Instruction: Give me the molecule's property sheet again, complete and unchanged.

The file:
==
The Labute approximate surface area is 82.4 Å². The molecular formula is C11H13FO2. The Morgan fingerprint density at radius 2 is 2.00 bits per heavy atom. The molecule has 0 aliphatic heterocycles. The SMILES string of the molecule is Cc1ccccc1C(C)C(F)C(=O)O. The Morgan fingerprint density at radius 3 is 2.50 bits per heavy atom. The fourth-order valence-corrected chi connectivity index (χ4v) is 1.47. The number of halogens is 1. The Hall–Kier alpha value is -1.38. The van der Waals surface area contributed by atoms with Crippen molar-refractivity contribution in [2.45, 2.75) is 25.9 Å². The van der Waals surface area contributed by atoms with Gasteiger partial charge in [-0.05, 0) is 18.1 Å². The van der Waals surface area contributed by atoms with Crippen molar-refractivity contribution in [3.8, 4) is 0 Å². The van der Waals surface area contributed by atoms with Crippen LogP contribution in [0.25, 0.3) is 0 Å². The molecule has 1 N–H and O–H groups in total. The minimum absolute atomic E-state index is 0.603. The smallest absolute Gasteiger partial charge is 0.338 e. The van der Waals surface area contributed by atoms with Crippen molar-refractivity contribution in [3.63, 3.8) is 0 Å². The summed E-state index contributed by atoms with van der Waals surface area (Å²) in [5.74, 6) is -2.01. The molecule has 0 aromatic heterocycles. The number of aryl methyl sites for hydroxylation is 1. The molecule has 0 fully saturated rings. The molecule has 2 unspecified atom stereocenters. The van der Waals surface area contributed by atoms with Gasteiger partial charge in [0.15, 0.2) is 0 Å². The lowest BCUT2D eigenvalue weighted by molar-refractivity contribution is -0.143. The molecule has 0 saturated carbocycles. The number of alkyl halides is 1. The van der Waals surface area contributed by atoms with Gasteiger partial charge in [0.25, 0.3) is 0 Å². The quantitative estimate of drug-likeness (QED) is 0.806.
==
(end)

The Labute approximate surface area is 82.4 Å². The molecular formula is C11H13FO2. The Morgan fingerprint density at radius 2 is 2.00 bits per heavy atom. The molecule has 0 aliphatic heterocycles. The SMILES string of the molecule is Cc1ccccc1C(C)C(F)C(=O)O. The Morgan fingerprint density at radius 3 is 2.50 bits per heavy atom. The fourth-order valence-corrected chi connectivity index (χ4v) is 1.47. The number of halogens is 1. The Hall–Kier alpha value is -1.38. The van der Waals surface area contributed by atoms with Crippen molar-refractivity contribution in [2.45, 2.75) is 25.9 Å². The van der Waals surface area contributed by atoms with Gasteiger partial charge in [-0.05, 0) is 18.1 Å². The van der Waals surface area contributed by atoms with Crippen molar-refractivity contribution in [3.8, 4) is 0 Å². The van der Waals surface area contributed by atoms with Crippen LogP contribution in [0.25, 0.3) is 0 Å². The molecule has 1 N–H and O–H groups in total. The minimum absolute atomic E-state index is 0.603. The smallest absolute Gasteiger partial charge is 0.338 e. The van der Waals surface area contributed by atoms with Crippen molar-refractivity contribution in [3.63, 3.8) is 0 Å². The summed E-state index contributed by atoms with van der Waals surface area (Å²) in [5.74, 6) is -2.01. The molecule has 0 aromatic heterocycles. The number of aryl methyl sites for hydroxylation is 1. The molecule has 0 fully saturated rings. The molecule has 2 unspecified atom stereocenters. The van der Waals surface area contributed by atoms with Gasteiger partial charge in [0.15, 0.2) is 0 Å². The lowest BCUT2D eigenvalue weighted by molar-refractivity contribution is -0.143. The molecule has 0 saturated carbocycles. The number of alkyl halides is 1. The van der Waals surface area contributed by atoms with Gasteiger partial charge in [0.25, 0.3) is 0 Å². The quantitative estimate of drug-likeness (QED) is 0.806.